People start lining up here 30 minutes before it opens for the signature Orenchi ramen. (The shop closes when it runs out.) Its key features are tender pork and a perfectly soft-boiled egg floating in an opaque broth. Other accoutrements include bamboo shoots, mushroom, sesame, and nori.
"Nothing short of amazing." So gushes The Santa Clara Weekly when writing about Cherry Sushi's spider fantasy roll, whose medley of avocado, cucumber, and crab arrives wrapped in a layer of soft-shell crab. It's is one among 28 specialties handcrafted by the eatery's chefs, whose eye-catching rolls sport everything from deep-fried eel to the house's own spicy creamy sauce. For vegetarian-leaning palates, the sushi squad assembles rolls chock full of cooked mushrooms and wild carrots, who often eerily resemble domesticated carrots. Sushi aside, the culinary team also cooks up other staples of Japanese cuisine, including salmon teriyaki and beef sukiyaki.
Inspired by the incredible flavors served at traditional Japanese festivals, Happi House was founded on the belief that dining out should be happy and festive. Happi House?s founders thought that quick-service restaurants had become predictable and boring, so they set out to expand and upgrade fast food options by offering fresh meals to order and one-of-a-kind teriyaki sauces.
The first Happi House restaurant opened in San Jose?s historic Japantown district in 1976, where its fresh take on fast food was an instant sensation. Over the years, Happi House has grown its distinctive menu while maintaining a commitment to using fresh ingredients delivered daily and food that's grilled to order?never held under heat lamps or served up from a steam table.
Today, Happi House has six locations throughout the Silicon Valley. Bay Area folks can pop into the casual eatery for a tasty bite or grab a jumbo-sized Happi Pak with enough chicken salad, rice, and flame broiled teriyaki to feed the whole gang at home. Must-try items include bone-in teriyaki chicken, Asian chicken salad, and homemade teriyaki sauces in original and spicy flavors, which are available by the bottle.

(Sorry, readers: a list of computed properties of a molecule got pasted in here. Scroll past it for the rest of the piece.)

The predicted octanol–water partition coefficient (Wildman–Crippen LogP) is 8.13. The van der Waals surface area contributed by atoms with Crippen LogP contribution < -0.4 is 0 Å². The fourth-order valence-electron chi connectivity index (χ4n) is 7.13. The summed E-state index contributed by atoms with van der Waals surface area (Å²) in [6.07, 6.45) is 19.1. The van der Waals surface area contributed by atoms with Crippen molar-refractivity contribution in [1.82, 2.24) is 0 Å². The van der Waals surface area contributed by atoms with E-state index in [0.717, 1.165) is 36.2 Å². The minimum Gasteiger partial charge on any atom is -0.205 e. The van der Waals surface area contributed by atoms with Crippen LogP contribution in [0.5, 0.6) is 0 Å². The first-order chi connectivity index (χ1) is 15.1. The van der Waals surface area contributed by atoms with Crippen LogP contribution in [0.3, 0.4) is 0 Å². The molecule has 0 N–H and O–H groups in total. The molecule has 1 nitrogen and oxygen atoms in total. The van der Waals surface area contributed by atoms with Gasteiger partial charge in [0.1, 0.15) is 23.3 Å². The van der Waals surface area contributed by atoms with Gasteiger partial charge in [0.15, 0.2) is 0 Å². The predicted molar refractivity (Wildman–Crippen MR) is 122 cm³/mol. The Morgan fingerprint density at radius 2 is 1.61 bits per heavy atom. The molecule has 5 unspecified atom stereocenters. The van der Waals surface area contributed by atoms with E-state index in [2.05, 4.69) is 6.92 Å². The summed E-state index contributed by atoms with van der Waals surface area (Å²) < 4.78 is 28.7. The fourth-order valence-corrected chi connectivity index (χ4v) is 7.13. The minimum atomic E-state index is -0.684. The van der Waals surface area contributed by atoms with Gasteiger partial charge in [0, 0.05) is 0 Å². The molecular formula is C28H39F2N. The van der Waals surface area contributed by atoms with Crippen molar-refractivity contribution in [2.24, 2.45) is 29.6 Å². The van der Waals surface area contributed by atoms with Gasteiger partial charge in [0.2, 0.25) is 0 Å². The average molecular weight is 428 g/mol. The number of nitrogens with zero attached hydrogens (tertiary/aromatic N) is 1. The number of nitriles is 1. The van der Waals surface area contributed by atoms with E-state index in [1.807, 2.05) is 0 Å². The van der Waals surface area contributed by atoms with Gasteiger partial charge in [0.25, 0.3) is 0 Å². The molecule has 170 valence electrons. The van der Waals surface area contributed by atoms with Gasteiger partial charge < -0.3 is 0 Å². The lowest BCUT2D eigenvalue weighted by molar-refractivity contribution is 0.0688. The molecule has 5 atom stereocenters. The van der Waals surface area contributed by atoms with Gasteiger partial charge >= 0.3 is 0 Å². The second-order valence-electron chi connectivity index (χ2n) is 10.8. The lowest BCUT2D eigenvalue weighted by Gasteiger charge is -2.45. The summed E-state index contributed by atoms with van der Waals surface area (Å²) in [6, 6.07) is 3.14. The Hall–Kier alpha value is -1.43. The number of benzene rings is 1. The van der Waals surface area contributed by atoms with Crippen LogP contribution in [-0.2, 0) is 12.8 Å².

Gaku Yakitori is San Jose’s authentic Japanese charcoal grill (yakitori means “charcoal grilled skewers”). The food at Gaku Yakitori gets its distinct flavor from the charcoal over which it is cooked – the finest binchotan (or white charcoal) imported from Japan. Gaku Yakitori is only open for dinner and seating is limited so it helps to make reservations so you’re ensured a seat. Even with the evening-only hours, Gaku Yakitori is a must-see stop on your culinary tour of Silicon Valley. For a unique experience that is sure to please young and old alike, check out Gaku Yakitori today.
Santouka originally made its name in Japan, but the chain has made the jump to the American market—this is one of several California locations. Regulars love the thick, creamy pork tonkotsu ramen, as well as the shop’s location. The eatery is nestled in a Mitsuwa market, ideal for picking up imported Japanese groceries or sake.
If you finish a bowl of ramen here, high-five. The large portions and rich tonkotsu broth make it quite a challenge, especially when you factor in the noodles, available in thick or thin styles. The Halu ramen is especially worth attempting, though—try it with a soft-boiled egg.